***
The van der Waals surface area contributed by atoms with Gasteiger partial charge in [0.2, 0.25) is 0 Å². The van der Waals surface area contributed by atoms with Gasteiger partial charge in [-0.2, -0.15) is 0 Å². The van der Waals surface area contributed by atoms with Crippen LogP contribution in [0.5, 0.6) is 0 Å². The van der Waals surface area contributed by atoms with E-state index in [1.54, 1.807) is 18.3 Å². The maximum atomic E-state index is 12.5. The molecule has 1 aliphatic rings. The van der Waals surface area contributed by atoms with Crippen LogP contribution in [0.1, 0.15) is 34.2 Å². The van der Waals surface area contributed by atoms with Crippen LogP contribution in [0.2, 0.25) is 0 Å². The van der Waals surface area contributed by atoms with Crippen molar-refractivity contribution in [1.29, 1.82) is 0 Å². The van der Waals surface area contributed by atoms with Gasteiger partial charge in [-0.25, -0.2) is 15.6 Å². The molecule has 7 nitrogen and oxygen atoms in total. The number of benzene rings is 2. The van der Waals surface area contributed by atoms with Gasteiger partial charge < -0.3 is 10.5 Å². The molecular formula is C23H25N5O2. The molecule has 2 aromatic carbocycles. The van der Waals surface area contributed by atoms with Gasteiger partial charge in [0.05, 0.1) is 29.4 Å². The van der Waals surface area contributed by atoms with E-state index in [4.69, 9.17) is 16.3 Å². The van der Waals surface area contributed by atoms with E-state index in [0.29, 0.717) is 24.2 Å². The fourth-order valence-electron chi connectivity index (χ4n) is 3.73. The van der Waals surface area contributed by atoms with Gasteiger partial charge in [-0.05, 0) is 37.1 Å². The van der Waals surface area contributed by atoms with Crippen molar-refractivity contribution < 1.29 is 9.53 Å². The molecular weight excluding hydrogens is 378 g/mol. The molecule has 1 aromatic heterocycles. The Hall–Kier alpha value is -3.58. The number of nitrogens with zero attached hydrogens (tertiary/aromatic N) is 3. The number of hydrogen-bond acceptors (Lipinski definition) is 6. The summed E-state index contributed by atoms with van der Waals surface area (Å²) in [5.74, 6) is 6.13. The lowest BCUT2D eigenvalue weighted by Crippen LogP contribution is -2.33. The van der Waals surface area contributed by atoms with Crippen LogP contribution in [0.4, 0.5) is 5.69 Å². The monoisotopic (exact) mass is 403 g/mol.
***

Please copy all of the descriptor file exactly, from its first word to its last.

The van der Waals surface area contributed by atoms with Gasteiger partial charge in [0.2, 0.25) is 0 Å². The van der Waals surface area contributed by atoms with Gasteiger partial charge in [-0.2, -0.15) is 0 Å². The van der Waals surface area contributed by atoms with Crippen LogP contribution in [0.5, 0.6) is 0 Å². The van der Waals surface area contributed by atoms with E-state index in [1.54, 1.807) is 18.3 Å². The maximum atomic E-state index is 12.5. The molecule has 1 aliphatic rings. The van der Waals surface area contributed by atoms with Crippen LogP contribution in [0.1, 0.15) is 34.2 Å². The van der Waals surface area contributed by atoms with Crippen LogP contribution in [0.2, 0.25) is 0 Å². The van der Waals surface area contributed by atoms with Crippen molar-refractivity contribution in [1.29, 1.82) is 0 Å². The van der Waals surface area contributed by atoms with Gasteiger partial charge in [-0.25, -0.2) is 15.6 Å². The molecule has 7 nitrogen and oxygen atoms in total. The number of benzene rings is 2. The van der Waals surface area contributed by atoms with Gasteiger partial charge < -0.3 is 10.5 Å². The molecular formula is C23H25N5O2. The molecule has 2 aromatic carbocycles. The van der Waals surface area contributed by atoms with Gasteiger partial charge in [0.05, 0.1) is 29.4 Å². The van der Waals surface area contributed by atoms with E-state index in [4.69, 9.17) is 16.3 Å². The van der Waals surface area contributed by atoms with E-state index in [0.29, 0.717) is 24.2 Å². The fourth-order valence-electron chi connectivity index (χ4n) is 3.73. The van der Waals surface area contributed by atoms with Gasteiger partial charge in [-0.05, 0) is 37.1 Å². The van der Waals surface area contributed by atoms with Crippen molar-refractivity contribution < 1.29 is 9.53 Å². The molecular weight excluding hydrogens is 378 g/mol. The molecule has 1 aromatic heterocycles. The Hall–Kier alpha value is -3.58. The number of nitrogens with zero attached hydrogens (tertiary/aromatic N) is 3. The number of hydrogen-bond acceptors (Lipinski definition) is 6. The summed E-state index contributed by atoms with van der Waals surface area (Å²) in [5.74, 6) is 6.13. The lowest BCUT2D eigenvalue weighted by Crippen LogP contribution is -2.33. The van der Waals surface area contributed by atoms with Crippen LogP contribution in [0.4, 0.5) is 5.69 Å². The monoisotopic (exact) mass is 403 g/mol.